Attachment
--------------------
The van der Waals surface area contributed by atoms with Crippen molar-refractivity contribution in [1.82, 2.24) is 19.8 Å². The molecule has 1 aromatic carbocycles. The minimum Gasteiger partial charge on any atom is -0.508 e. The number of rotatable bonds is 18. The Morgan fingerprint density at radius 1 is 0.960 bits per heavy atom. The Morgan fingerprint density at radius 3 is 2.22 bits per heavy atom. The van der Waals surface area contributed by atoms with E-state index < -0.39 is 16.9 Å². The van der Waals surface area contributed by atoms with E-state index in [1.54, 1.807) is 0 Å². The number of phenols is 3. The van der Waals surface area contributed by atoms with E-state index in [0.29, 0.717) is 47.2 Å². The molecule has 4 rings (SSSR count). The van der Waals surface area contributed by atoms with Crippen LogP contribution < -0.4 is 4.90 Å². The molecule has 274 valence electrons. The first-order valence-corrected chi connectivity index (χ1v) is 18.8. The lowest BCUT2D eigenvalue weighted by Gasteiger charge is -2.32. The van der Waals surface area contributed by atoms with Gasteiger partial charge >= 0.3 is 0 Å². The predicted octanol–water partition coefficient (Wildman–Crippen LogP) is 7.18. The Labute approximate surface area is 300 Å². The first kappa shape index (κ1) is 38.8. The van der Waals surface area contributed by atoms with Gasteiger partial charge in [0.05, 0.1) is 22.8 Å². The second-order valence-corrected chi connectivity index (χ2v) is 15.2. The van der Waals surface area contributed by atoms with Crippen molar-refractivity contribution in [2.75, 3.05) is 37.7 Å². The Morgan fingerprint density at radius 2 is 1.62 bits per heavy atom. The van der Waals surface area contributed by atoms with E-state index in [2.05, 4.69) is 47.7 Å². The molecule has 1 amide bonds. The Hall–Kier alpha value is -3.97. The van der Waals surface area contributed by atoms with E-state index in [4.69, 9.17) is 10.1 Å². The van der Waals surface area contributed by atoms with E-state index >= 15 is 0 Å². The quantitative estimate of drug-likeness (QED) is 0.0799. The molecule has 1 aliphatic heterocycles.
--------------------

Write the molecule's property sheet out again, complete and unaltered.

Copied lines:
The van der Waals surface area contributed by atoms with Crippen molar-refractivity contribution in [1.82, 2.24) is 19.8 Å². The molecule has 1 aromatic carbocycles. The minimum Gasteiger partial charge on any atom is -0.508 e. The number of rotatable bonds is 18. The Morgan fingerprint density at radius 1 is 0.960 bits per heavy atom. The Morgan fingerprint density at radius 3 is 2.22 bits per heavy atom. The van der Waals surface area contributed by atoms with E-state index < -0.39 is 16.9 Å². The van der Waals surface area contributed by atoms with E-state index in [1.54, 1.807) is 0 Å². The number of phenols is 3. The van der Waals surface area contributed by atoms with E-state index in [0.29, 0.717) is 47.2 Å². The molecule has 4 rings (SSSR count). The van der Waals surface area contributed by atoms with Crippen LogP contribution < -0.4 is 4.90 Å². The molecule has 274 valence electrons. The first-order valence-corrected chi connectivity index (χ1v) is 18.8. The lowest BCUT2D eigenvalue weighted by Gasteiger charge is -2.32. The van der Waals surface area contributed by atoms with Gasteiger partial charge >= 0.3 is 0 Å². The predicted octanol–water partition coefficient (Wildman–Crippen LogP) is 7.18. The Labute approximate surface area is 300 Å². The first kappa shape index (κ1) is 38.8. The van der Waals surface area contributed by atoms with Gasteiger partial charge in [0.05, 0.1) is 22.8 Å². The second-order valence-corrected chi connectivity index (χ2v) is 15.2. The van der Waals surface area contributed by atoms with Crippen molar-refractivity contribution in [2.75, 3.05) is 37.7 Å². The Morgan fingerprint density at radius 2 is 1.62 bits per heavy atom. The van der Waals surface area contributed by atoms with E-state index in [2.05, 4.69) is 47.7 Å². The molecule has 1 amide bonds. The Hall–Kier alpha value is -3.97. The van der Waals surface area contributed by atoms with E-state index in [4.69, 9.17) is 10.1 Å². The van der Waals surface area contributed by atoms with E-state index >= 15 is 0 Å². The quantitative estimate of drug-likeness (QED) is 0.0799. The molecule has 1 aliphatic heterocycles.